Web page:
I have successfully treated many clients with hypermobility for their immediate problems and they leave with reduced or absence of pain.
Postural assessment work is key in order to determine the areas to focus on and what needs strengthening.
Muscle strength testing is very useful to highlight imbalances and helps to decide how to treat each client, also each treatment is unique and will vary dynamically according to what is found during the soft tissue / massage treatment.
During massage treatments more care is needed almost straight away, for example ensuring bolsters are positioned under knees while the client is lying on their back (prone), as knees will often hyperextend without them.
Although you may not be aware and it does not cause pain, it is not advisable to keep clients in this position for long during massage.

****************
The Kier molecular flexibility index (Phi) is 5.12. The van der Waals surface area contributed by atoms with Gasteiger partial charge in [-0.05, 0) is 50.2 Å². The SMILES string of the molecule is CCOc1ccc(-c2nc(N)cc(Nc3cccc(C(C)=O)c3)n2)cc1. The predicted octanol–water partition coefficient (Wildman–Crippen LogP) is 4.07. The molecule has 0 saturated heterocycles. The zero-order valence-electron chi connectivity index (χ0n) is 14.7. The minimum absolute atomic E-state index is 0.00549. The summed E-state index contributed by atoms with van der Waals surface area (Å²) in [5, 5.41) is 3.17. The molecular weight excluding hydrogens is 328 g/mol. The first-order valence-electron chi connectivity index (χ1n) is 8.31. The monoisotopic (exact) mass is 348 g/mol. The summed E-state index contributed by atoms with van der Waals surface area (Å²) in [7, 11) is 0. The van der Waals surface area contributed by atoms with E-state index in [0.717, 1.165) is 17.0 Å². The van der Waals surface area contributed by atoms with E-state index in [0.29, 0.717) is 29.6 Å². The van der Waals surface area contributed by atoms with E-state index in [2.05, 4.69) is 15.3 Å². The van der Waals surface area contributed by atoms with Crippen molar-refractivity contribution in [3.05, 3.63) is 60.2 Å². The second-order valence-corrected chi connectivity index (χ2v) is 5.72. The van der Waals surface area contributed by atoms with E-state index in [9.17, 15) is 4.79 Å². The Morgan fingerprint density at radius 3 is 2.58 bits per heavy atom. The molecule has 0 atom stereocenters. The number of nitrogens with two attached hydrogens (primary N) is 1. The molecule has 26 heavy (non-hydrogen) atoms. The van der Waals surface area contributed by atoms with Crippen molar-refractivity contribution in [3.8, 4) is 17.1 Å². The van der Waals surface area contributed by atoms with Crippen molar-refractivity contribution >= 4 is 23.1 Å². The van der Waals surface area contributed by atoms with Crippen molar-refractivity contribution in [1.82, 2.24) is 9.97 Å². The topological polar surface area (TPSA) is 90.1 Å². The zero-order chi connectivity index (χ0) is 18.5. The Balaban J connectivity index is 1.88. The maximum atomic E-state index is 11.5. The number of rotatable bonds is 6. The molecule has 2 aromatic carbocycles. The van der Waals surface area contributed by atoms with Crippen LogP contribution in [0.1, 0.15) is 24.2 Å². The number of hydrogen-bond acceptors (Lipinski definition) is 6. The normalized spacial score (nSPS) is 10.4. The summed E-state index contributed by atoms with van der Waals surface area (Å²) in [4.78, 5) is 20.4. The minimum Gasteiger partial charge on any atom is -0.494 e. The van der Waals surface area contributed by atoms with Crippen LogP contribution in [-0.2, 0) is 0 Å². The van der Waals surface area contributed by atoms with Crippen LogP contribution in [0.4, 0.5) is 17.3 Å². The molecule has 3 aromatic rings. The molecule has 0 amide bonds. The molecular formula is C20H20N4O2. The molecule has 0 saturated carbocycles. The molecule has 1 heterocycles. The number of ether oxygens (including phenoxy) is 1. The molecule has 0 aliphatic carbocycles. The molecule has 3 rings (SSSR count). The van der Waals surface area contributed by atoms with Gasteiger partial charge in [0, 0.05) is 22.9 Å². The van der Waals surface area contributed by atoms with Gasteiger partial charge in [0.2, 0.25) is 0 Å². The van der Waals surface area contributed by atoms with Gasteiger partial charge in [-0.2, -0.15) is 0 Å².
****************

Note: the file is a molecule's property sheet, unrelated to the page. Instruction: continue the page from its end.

A more holistic body approach to treatment is needed to ensure all affected muscles and fascia that may need attention are treated, as hypermobile people use other secondary muscles to help the prime movers more often than normal.
Somewhat strangely, stretching is still helpful as part of the treatment to alleviate pain but needs to be undertaken in an even and controlled way to maintain muscle length and ensure that there is no increase to an already over extended range.
A careful soft tissue release technique, with good pinning, focused at the muscle mid point / knotty area is very effective.
I favour Neuro Muscular Techniques (NMT), trigger point therapy, deep transverse strokes in the deeper belly of the muscles which are more effective, but all clients are different so it follows that every treatment is different.